Phytoplankton growth depends on the availability of carbon dioxide, sunlight, and nutrients. Phytoplankton, like land plants, require nutrients such as nitrate, phosphate, silicate, and calcium at various levels depending on the species. Some phytoplankton can fix nitrogen and can grow in areas where nitrate concentrations are low. They also require trace amounts of iron which limits phytoplankton growth in large areas of the ocean because iron concentrations are very low. Other factors influence phytoplankton growth rates, including water temperature and salinity, water depth, wind, and what kinds of predators are grazing on them.

/ˈfʌɪtəʊrɪˌmiːdɪˈeɪʃ(ə)n/

Phytoremediation is a bioremediation process that uses various types of plants to remove, transfer, stabilize, and/or destroy contaminants in the soil and groundwater.

Worldwide population is generating an enormous amount of waste discharged into waterways. Waste dominated one of them is domestic waste. Domestic waste is divided into two categories: first, domestic waste water from the washing water such as soaps, detergents, oils and pesticides; The second is the liquid waste from the latrines such as soap, shampoo, feces and urine. This wastewater as a potential environmental pollutant if not managed properly. The result of this waste water enters the body when water will affect the condition of the water body. The more densely populated, the more waste that must be controlled.

Heavy metal accumulation in soil has been rapidly increased due to various natural processes and anthropogenic (industrial) activities. As heavy metals are non-biodegradable, they persist in the environment, have potential to enter the food chain through crop plants, and eventually may accumulate in the human body through biomagnification. Owing to their toxic nature, heavy metal contamination has posed a serious threat to human health and the ecosystem. Therefore, remediation of land contamination is of paramount importance. Phytoremediation is an eco-friendly approach that could be a successful mitigation measure to revegetate heavy metal-polluted soil in a cost-effective way.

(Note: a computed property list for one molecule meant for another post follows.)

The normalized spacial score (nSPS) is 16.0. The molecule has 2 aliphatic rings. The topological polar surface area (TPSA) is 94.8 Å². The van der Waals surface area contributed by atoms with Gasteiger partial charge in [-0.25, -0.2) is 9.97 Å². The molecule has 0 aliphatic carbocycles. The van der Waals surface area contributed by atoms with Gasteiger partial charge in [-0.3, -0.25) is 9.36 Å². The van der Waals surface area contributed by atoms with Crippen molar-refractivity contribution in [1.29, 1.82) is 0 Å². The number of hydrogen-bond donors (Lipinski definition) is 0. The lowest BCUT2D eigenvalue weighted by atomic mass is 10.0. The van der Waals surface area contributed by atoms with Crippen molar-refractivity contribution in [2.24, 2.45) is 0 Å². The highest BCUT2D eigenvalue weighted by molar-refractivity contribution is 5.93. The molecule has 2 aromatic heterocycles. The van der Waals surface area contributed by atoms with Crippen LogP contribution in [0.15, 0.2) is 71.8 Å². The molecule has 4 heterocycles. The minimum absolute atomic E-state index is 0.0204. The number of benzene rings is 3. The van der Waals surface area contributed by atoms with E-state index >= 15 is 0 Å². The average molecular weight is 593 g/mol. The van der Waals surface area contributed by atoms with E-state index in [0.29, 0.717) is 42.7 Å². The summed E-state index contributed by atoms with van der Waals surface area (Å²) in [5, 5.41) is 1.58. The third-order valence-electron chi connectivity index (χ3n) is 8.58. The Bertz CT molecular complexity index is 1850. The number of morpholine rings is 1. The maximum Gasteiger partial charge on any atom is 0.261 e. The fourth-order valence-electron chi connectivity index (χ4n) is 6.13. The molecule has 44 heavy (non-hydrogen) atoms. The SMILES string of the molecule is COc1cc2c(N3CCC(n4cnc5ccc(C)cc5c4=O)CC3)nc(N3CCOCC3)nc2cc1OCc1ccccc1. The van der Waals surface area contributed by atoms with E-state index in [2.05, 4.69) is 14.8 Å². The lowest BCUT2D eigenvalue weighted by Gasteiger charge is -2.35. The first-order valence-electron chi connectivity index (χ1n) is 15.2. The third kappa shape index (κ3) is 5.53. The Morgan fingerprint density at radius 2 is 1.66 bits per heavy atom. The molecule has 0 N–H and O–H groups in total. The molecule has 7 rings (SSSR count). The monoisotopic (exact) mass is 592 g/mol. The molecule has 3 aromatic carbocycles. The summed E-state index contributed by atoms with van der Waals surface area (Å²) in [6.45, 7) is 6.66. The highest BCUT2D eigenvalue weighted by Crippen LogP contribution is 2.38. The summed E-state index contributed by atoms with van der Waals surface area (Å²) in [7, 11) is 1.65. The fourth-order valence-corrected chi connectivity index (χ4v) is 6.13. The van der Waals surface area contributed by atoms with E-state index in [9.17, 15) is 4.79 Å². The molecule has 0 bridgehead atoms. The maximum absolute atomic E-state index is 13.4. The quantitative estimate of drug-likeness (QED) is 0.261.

There are several different types of phytoremediation mechanisms. These are:

  1. Rhizosphere biodegradation. In this process, the plant releases natural substances through its roots, supplying nutrients to microorganisms in the soil. The microorganisms enhance biological degradation.
  2. Phyto-stabilization. In this process, chemical compounds produced by the plant immobilize contaminants, rather than degrade them.
  3. Phyto-accumulation (also called phyto-extraction). In this process, plant roots sorb the contaminants along with other nutrients and water. The contaminant mass is not destroyed but ends up in the plant shoots and leaves. This method is used primarily for wastes containing metals. At one demonstration site, water-soluble metals are taken up by plant species selected for their ability to take up large quantities of lead (Pb). The metals are stored in the plantÍs aerial shoots, which are harvested and either smelted for potential metal recycling/recovery or are disposed of as a hazardous waste. As a general rule, readily bioavailable metals for plant uptake include cadmium, nickel, zinc, arsenic, selenium, and copper. Moderately bioavailable metals are cobalt, manganese, and iron. Lead, chromium, and uranium are not very bioavailable. Lead can be made much more bioavailable by the addition of chelating agents to soils. Similarly, the availability of uranium and radio-cesium 137 can be enhanced using citric acid and ammonium nitrate, respectively.
  4. Hydroponic Systems for Treating Water Streams (Rhizofiltration). Rhizofiltration is similar to phyto-accumulation, but the plants used for cleanup are raised in greenhouses with their roots in water. This system can be used for ex-situ groundwater treatment. That is, groundwater is pumped to the surface to irrigate these plants. Typically hydroponic systems utilize an artificial soil medium, such as sand mixed with perlite or vermiculite. As the roots become saturated with contaminants, they are harvested and disposed of.
  5. Phyto-volatilization. In this process, plants take up water containing organic contaminants and release the contaminants into the air through their leaves.
  6. Phyto-degradation. In this process, plants actually metabolize and destroy contaminants within plant tissues.